Optimizing materials selection in automotive and aerospace structures
Advanced materials analyst Ross Kozarsky (Lux Research, Boston, Mass.) looks at composites and competing metals in the multimaterial car of the future.
#polyacrylonitrile #precursor #discontinuousfiber
In my role as an analyst who helps clients find new business opportunities in emerging technologies, I have scouted a wide range of advanced materials that span the “innovation funnel,” from the invention and prototyping stages all the way through production. For the automotive and aerospace markets, both of which are dynamically expanding, my firm has targeted several technologies: carbon fiber composites, nanocrystalline metals, such as magnesium, and — in my opinion, the dark horse — additive manufacturing.
First recognized and used in 1879 by Thomas Edison as the filament in light bulbs, carbon fiber is progressing along the development path. Since the advent of polyacrylonitrile (PAN) precursor in the 1960s, the application of high-strength carbon fibers has grown markedly, from sporting goods to aircraft structures to automotive chassis and body panels. At present, the cost of fiber prevents widespread adoption.
Absent an alternative precursor or faster, less-expensive thermal treatment technologies, fiber cost will gradually increase, due to rising operating expenses. But I believe that lower-cost fiber is possible in the near-term based on ongoing work by Oak Ridge National Laboratory (ORNL, Oak Ridge, Tenn.) in collaboration with SGL-The Carbon Co. (Wiesbaden, Germany) on textile-grade PAN precursors. In the long term, ORNL’s work with Ford Motor Co. (Dearborn, Mich.) and Dow Automotive (Auburn Hills, Mich.) on polyolefin-based precursors should yield more dramatic cost reductions.
As emerging technologies come online, in precursor, oxidation and carbonization, best-in-class carbon fiber costs will fall to around $11/kg ($5/lb) by 2017. With more competitive pricing, the total carbon fiber-reinforced polymer (CFRP) market will reach $36 billion by 2020, with aerospace at $14.4 billion and the automotive sector growing to $2.7 billion. Despite difficulties, lignin precursor-based carbon fiber will continue to receive attention, and I believe that CFRPs that employ thermoplastic resins will grow and be more widely applied.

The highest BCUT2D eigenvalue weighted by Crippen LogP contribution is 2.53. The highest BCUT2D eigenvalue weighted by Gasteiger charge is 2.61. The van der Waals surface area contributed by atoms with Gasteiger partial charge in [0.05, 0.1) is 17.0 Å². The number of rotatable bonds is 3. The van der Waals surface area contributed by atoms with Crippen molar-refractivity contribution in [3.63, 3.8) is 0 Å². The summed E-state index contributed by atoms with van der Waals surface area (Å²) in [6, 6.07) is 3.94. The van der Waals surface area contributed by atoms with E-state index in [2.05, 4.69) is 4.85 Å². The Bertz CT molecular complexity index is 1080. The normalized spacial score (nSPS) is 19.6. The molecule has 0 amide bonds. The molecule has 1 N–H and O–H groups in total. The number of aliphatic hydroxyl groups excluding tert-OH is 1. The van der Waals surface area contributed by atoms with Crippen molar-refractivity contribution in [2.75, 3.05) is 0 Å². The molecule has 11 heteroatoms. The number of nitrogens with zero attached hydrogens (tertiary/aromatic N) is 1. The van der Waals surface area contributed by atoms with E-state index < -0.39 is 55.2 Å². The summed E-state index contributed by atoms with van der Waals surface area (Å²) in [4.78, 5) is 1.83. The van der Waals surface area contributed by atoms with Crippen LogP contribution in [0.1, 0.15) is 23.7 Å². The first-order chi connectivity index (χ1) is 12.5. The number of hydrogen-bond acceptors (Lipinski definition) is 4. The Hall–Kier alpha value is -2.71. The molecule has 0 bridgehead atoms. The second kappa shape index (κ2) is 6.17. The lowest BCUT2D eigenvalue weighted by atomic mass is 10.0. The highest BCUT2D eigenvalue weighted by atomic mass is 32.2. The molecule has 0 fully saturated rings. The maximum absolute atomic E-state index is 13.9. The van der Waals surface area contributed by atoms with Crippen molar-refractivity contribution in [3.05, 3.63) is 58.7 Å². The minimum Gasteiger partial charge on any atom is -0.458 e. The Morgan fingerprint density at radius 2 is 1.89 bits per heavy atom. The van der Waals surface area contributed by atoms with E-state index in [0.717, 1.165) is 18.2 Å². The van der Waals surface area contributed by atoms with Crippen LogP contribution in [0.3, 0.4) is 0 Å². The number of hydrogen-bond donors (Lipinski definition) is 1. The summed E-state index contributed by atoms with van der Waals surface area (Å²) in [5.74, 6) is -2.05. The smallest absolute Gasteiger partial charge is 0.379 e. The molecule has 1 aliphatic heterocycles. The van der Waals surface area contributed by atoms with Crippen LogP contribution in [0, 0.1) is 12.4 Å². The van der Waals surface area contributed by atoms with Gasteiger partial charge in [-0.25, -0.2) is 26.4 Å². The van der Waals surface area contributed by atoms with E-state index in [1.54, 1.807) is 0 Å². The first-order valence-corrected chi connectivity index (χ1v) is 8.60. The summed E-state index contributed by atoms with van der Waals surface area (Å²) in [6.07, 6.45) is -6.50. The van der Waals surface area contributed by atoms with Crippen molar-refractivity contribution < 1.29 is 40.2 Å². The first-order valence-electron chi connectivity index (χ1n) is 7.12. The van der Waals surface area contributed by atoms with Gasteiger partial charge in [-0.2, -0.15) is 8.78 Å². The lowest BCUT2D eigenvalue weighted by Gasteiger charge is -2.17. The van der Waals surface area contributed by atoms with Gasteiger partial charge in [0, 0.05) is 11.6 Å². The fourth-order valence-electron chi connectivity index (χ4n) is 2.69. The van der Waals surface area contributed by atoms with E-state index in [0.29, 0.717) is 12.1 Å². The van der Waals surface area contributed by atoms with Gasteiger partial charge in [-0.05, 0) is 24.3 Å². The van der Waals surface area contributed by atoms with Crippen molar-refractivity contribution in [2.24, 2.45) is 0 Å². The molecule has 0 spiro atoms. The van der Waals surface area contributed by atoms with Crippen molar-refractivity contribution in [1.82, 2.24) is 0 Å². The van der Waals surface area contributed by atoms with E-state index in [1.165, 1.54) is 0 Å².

That said, those who deal in advanced metals are not watching idly as carbon fiber composites move to increase their share in aerospace and automotive — the metals industry also is innovating. Fig. 1, which illustrates a matrix of advanced metals and CFRP, demonstrates both the benefits and the obstacles to adoption of competing materials. Going deeper, a decision-tree, material-trade analysis of aerospace material selection for aircraft components shows that, for example, high-strength steel has an assured position in landing gear today, but titanium and carbon likely will grow in those applications. Aluminum will remain a strong contender in ribs, stringers and bulkheads, but carbon fiber and titanium are poised to take larger shares in that area. In the automotive sector, semistructural components, such as seats and instrument panel beams in the vehicle interior, represent a four-horse race, with steel, aluminum, magnesium and carbon fiber vying for dominance in future cars. I see carbon fiber taking some of aluminum’s share in powertrain parts that don’t need high thermal stability.
In reality, the car of the future will be a multimaterial construction in which composites and advanced metals will be combined to achieve the best performance/cost balance.
A material to watch, in aerospace and automotive, is nanocrystalline magnesium produced in sheets by nanoMAG (Livonia, Mich., a Thixomat company). The company uses a proprietary thixomolding thermal/mechanical process that converts billets to sheet form and is currently targeting high-value applications in defense, armor, aerospace and sporting goods, with the help of grants from the U.S. Army and others. This material could represent a kick to the gut for other structural materials, depending on its development and adoption.
Finally, additive manufacturing must be viewed as both a competitive and a complementary solution in many applications. This fascinating technology, which includes stereolithography (SLA), selective laser sintering (SLS), fused deposition modeling (FDM), 3-D printing and similar processes, can produce virtually any shape or feature, without much postform processing. The materials used in the processes include metals and polymers that have embedded functional fillers and/or chopped fibers. However, the processes do have cost, yield and scalability limits compared to incumbent subtractive manufacturing and require a strategic business model for commercial success that includes a focus on small, complex, high-value parts, such as components for gas turbine engines and orthopedic implants (see “Learn More,” below). Savvy developers will sell optimized raw material powders at high margins to enable part manufacturing. Manufacturers who need complex, high-temperature plastic or metal parts should consider engaging with one of the leaders in this growing sector.
Lightweight, hard and stable at high temperatures, CMCs are emerging from two decades of study and development into commercial applications.
The matrix binds the fiber reinforcement, gives the composite component its shape and determines its surface quality. A composite matrix may be a polymer, ceramic, metal or carbon. Here’s a guide to selection.
Compared to legacy materials like steel, aluminum, iron and titanium, composites are still coming of age, and only just now are being better understood by design and manufacturing engineers. However, composites’ physical properties — combined with unbeatable light weight — make them undeniably attractive.